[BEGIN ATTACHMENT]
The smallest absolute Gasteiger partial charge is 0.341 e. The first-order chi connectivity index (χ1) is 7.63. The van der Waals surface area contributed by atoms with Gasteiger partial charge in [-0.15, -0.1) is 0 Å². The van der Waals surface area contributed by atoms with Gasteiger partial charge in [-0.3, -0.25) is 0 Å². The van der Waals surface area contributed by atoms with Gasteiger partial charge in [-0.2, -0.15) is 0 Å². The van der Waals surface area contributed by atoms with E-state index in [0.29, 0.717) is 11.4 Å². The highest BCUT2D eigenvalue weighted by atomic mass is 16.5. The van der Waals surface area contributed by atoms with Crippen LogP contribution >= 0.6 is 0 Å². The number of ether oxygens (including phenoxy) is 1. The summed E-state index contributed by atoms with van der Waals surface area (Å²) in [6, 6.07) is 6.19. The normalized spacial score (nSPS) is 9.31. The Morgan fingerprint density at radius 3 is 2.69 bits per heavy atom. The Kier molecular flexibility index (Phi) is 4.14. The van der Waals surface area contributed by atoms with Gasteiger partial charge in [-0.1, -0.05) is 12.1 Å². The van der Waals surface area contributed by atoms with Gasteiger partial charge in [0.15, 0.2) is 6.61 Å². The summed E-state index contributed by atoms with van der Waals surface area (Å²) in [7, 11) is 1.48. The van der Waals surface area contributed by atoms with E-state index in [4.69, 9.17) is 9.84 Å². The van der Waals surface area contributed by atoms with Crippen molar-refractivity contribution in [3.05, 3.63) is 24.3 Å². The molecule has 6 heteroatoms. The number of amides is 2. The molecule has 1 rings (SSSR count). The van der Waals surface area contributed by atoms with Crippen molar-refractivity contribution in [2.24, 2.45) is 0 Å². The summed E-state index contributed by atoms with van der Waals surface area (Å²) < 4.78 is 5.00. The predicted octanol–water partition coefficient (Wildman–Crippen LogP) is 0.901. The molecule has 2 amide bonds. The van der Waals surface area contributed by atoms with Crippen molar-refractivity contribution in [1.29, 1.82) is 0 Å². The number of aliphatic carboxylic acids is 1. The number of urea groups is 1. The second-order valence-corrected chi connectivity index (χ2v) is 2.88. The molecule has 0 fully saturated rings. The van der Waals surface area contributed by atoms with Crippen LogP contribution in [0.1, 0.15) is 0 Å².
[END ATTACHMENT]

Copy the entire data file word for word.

The smallest absolute Gasteiger partial charge is 0.341 e. The first-order chi connectivity index (χ1) is 7.63. The van der Waals surface area contributed by atoms with Gasteiger partial charge in [-0.15, -0.1) is 0 Å². The van der Waals surface area contributed by atoms with Gasteiger partial charge in [-0.3, -0.25) is 0 Å². The van der Waals surface area contributed by atoms with Gasteiger partial charge in [-0.2, -0.15) is 0 Å². The van der Waals surface area contributed by atoms with E-state index in [0.29, 0.717) is 11.4 Å². The highest BCUT2D eigenvalue weighted by atomic mass is 16.5. The van der Waals surface area contributed by atoms with Crippen LogP contribution >= 0.6 is 0 Å². The number of ether oxygens (including phenoxy) is 1. The summed E-state index contributed by atoms with van der Waals surface area (Å²) in [6, 6.07) is 6.19. The normalized spacial score (nSPS) is 9.31. The Morgan fingerprint density at radius 3 is 2.69 bits per heavy atom. The Kier molecular flexibility index (Phi) is 4.14. The van der Waals surface area contributed by atoms with Gasteiger partial charge in [-0.1, -0.05) is 12.1 Å². The van der Waals surface area contributed by atoms with Gasteiger partial charge in [0.15, 0.2) is 6.61 Å². The summed E-state index contributed by atoms with van der Waals surface area (Å²) in [7, 11) is 1.48. The van der Waals surface area contributed by atoms with E-state index in [4.69, 9.17) is 9.84 Å². The van der Waals surface area contributed by atoms with Crippen molar-refractivity contribution in [3.05, 3.63) is 24.3 Å². The molecule has 6 heteroatoms. The number of amides is 2. The molecule has 1 rings (SSSR count). The van der Waals surface area contributed by atoms with Crippen molar-refractivity contribution in [2.24, 2.45) is 0 Å². The summed E-state index contributed by atoms with van der Waals surface area (Å²) < 4.78 is 5.00. The predicted octanol–water partition coefficient (Wildman–Crippen LogP) is 0.901. The molecule has 2 amide bonds. The van der Waals surface area contributed by atoms with Crippen molar-refractivity contribution in [1.29, 1.82) is 0 Å². The number of aliphatic carboxylic acids is 1. The number of urea groups is 1. The second-order valence-corrected chi connectivity index (χ2v) is 2.88. The molecule has 0 fully saturated rings. The van der Waals surface area contributed by atoms with Crippen LogP contribution in [0.1, 0.15) is 0 Å².